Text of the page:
I just finished reading John Stackhouse’s new book, Mass Disruption: Thirty Years on the Front Lines of the Media Revolution.
In it, Stackhouse—a long-time journalist and former editor-in-chief of the Globe and Mail--chronicles the steep decline of the newspaper industry, in particular, but all media, in general, due to the disruption caused by the digital age.
It’s a sobering read.
He writes about how print advertising—the lifeblood of a newspaper—plunged from a high of $65.8 billion in 1999 in the U.S. to about $20 billion now.
Some of those ads have moved online, but it doesn’t begin to cover the loss. For every $1 billion in lost print ad revenue, only $200 million comes back digitally, he says.
At the same time, newspapers have seen their circulations fall, and newsrooms reduced by cuts.
The digital revolution also changed newspapers in other ways.
Before moving online, newsrooms were run on “a sort of informed whim,” he writes. “The smartest and most vocal people in a story meeting tended to win the day.”
With digital, however, there was no need for whim. Editors and reporters knew exactly what people were reading.
For example, the Globe found that roughly 40 percent of the paper was being read by only about 1,000 people—hardly comforting to those who worked hard to produce those articles.
Some welcomed this new knowledge, he says, but not all. Some journalists still believed that they, not readers, should decide what is important and worthy of coverage.
What they need to deal with, Stackhouse states, is “the fact they no longer controlled the reading experience.”
If this new reality is tough for journalists, it’s a boon for readers. We have never had it so good. There’s “an entire planet of information” at our fingertips, he says.
Old Model Broken
Most of us get that information digitally, usually on our phones. Not through print, TV or radio. And few media outlets have figured out how to make money that way.
The old model for sharing news was paid for by advertising. But advertisers no longer need newspapers (or other media) to reach customers.
And, if they do, they aren’t willing to pay as much as they used to—certainly not when its online. (The so-called dollars-to-dimes, or pennies, media universe we now live in.)
It’s similar for classified ads, which once yielded huge profit for newspapers. They have disappeared to places like Kijiji. (The New York Times estimates its losses in classified ads to equal half the cost of running its entire newsroom.)
The tragedy for Stackhouse is that things could have been different.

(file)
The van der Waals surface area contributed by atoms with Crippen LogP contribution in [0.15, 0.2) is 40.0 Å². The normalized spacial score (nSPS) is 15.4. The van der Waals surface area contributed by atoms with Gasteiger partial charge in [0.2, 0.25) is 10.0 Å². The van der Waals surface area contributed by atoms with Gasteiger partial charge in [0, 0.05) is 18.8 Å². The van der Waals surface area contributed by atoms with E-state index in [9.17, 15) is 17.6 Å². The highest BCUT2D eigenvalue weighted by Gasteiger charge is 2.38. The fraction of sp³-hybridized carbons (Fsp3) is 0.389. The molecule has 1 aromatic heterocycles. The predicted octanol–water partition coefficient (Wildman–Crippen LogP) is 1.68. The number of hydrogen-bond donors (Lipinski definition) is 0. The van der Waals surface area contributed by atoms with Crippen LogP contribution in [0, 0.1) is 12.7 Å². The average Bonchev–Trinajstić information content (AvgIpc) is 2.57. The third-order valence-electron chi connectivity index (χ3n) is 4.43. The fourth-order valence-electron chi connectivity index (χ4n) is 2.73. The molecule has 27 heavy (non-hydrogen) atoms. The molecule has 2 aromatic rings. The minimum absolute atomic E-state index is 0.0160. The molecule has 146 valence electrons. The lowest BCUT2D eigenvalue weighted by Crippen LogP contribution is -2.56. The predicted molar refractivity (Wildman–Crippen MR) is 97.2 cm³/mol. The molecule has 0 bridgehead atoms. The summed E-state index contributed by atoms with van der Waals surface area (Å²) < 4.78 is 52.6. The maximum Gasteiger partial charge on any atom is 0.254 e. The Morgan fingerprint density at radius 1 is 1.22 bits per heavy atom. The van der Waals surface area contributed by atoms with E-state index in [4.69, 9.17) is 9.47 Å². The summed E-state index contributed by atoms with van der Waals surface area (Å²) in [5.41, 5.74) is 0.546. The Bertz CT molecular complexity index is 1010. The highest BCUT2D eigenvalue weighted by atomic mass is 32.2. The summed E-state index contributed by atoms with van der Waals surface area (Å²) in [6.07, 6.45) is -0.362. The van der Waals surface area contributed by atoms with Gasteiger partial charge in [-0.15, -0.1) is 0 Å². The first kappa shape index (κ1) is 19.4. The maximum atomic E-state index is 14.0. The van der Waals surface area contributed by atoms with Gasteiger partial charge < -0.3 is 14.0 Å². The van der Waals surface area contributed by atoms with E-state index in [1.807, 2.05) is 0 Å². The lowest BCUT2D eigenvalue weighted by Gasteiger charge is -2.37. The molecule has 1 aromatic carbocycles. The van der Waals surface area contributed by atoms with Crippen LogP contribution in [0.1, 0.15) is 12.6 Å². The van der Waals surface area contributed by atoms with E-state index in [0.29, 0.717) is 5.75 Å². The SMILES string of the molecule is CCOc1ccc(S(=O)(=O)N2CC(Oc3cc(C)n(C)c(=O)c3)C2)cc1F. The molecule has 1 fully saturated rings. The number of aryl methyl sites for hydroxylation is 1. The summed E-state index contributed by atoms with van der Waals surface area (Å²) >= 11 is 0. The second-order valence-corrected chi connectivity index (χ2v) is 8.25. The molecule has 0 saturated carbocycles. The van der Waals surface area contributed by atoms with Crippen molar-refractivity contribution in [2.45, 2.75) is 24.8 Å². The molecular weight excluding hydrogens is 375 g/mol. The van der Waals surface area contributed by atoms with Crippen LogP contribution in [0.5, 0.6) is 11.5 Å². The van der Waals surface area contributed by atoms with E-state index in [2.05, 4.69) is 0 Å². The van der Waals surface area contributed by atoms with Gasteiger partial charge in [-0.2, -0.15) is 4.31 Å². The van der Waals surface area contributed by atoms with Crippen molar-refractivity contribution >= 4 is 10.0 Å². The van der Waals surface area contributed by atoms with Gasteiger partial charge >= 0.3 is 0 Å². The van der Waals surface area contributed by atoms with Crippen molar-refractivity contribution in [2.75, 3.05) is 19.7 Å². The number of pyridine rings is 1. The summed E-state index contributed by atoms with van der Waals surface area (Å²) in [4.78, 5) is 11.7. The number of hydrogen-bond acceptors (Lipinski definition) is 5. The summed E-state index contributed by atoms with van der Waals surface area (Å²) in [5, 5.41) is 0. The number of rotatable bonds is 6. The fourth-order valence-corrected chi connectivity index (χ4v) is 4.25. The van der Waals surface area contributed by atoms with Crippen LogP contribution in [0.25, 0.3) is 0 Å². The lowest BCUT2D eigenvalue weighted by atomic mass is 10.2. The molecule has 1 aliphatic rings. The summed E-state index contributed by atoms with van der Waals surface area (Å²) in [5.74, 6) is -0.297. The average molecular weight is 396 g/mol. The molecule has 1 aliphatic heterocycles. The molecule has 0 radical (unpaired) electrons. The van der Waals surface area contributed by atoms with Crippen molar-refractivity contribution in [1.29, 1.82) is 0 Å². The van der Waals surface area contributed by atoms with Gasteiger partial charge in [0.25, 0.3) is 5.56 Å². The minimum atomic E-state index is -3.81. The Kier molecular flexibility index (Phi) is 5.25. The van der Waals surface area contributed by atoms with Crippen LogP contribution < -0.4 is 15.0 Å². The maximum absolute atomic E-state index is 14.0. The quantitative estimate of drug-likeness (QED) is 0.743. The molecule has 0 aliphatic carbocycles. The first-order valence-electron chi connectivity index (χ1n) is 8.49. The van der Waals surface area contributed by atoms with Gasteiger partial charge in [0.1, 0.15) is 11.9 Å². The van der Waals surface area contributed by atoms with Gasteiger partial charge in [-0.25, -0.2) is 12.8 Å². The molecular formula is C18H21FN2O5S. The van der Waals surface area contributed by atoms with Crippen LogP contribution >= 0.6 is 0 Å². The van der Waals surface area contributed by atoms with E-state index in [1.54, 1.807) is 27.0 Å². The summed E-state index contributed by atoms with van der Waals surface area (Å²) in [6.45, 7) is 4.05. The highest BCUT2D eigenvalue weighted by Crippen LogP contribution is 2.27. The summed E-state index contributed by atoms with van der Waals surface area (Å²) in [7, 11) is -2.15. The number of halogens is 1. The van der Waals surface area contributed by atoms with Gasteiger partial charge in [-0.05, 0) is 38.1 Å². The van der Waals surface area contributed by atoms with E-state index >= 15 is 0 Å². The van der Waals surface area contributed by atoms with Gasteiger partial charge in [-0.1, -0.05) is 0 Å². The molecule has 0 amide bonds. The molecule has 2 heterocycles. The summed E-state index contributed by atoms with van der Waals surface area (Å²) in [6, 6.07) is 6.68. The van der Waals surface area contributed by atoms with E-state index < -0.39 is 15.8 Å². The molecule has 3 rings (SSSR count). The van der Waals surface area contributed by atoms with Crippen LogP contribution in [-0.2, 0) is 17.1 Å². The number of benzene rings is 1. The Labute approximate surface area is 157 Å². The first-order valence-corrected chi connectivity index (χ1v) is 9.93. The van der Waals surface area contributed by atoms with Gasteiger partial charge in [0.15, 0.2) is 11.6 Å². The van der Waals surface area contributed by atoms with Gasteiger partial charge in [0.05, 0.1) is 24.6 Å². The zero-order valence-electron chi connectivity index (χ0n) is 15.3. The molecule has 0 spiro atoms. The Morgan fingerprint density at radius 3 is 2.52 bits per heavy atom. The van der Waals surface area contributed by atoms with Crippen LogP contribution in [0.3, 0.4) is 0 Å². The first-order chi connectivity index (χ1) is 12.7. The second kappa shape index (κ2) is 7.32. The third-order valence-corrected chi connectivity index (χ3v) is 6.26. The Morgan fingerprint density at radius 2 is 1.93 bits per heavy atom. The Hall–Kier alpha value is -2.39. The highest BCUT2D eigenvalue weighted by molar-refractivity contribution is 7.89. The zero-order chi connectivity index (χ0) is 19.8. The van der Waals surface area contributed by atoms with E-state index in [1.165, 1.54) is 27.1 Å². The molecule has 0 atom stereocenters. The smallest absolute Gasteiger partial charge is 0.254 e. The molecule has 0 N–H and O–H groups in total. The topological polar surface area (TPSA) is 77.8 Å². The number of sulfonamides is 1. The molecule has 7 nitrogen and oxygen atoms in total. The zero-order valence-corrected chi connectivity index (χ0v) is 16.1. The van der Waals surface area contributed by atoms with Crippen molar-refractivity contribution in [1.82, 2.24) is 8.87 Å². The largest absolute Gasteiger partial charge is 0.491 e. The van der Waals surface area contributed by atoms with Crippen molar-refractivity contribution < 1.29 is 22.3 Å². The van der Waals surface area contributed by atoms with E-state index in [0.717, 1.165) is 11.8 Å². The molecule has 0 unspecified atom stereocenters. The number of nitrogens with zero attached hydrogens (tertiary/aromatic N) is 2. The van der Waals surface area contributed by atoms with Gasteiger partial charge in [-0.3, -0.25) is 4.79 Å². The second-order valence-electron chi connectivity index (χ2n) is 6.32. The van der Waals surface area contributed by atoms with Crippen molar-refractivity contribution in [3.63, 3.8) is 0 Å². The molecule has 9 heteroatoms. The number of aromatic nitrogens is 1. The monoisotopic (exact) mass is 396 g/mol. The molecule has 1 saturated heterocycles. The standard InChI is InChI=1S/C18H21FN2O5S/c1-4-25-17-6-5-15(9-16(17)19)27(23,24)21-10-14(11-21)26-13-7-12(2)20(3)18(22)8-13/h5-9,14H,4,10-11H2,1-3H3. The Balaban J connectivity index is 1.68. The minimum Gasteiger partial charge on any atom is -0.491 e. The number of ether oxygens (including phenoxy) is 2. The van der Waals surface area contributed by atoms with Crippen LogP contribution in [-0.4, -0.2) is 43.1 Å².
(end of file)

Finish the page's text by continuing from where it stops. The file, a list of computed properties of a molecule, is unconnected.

Journalists knew the world was changing back in the 1990s, but failed to start making the steps needed to adapt to the new digital world.
Part of the reason is how well the media was doing well back then. Profits were high and things looked great. Newspapers made huge investments in new offices and print redesigns.
(The Winnipeg Free Press moved from downtown to a $150 million new building with a printing press in the suburbs—a decision they likely regret now.)
The Wrong War
And they went to war against each other. Stackhouse devotes a chapter, titled “The Wrong War,” to the huge competition between the Globe, the then-new National Post and the Toronto Star.
Unfortunately, they were fighting the wrong enemies. The real enemy was Google, and all the other digital upstarts that aggregated and, later, created news and other content. (Without the burden of buildings, expensive reporters, printing presses, union contracts and other legacy burdens.)
But change is hard, says Stackhouse.
“I have sympathy with their (newspapers) plight,” he writes. “Adapting multimillion-dollar firms on the fly is hard. Very few industries attempt it until it’s forced on them.”
And now it is being forced on them. It isn’t pretty. Anyone who cares about journalism grieves the losses of the many good people who have been downsized, and the publications that have closed.
So: Will newspapers survive? That’s a good question. Stackhouse says the book is not an obituary.
“It is a journey through the news model . . . to see where fundamental change is needed and can be found.”
Among other things, he says that newspaper owners need to be patient; advertisers need to re-evaluate their association with newspapers; governments need to be supportive; and journalists “need to see their work as entrepreneurial and competitive, not tenured and enshrined.”
And readers? We “need to accept the cost of news—in time and attention, as well as in money,” he states.
Stackhouse concludes by saying this crisis may have given everyone—publishers, journalists, advertisers and readers—the sort of wake-up call that was missed earlier.
“There’s still time . . . to forge a better future for news,” he says.
Is he right? Part of me hopes so, but part of me wonders if the world hasn’t changed so much and so fast that there is, in fact, no future for the kind of newsgathering institutions that once dominated the sharing of information.
I also wonder if the appetites of media consumers have changed so dramatically that there's no longer any need for traditional journalists or journalism.
Writers like Stackhouse, and other observers of the decline of the media, lament what the loss of newspapers will do for our society and democracy. But what if people really don’t care about the news as much any more? What if we’d really rather watch cat videos and read listicles about celebrities? What then?
But those are different questions. Maybe someone will write a book about that one day.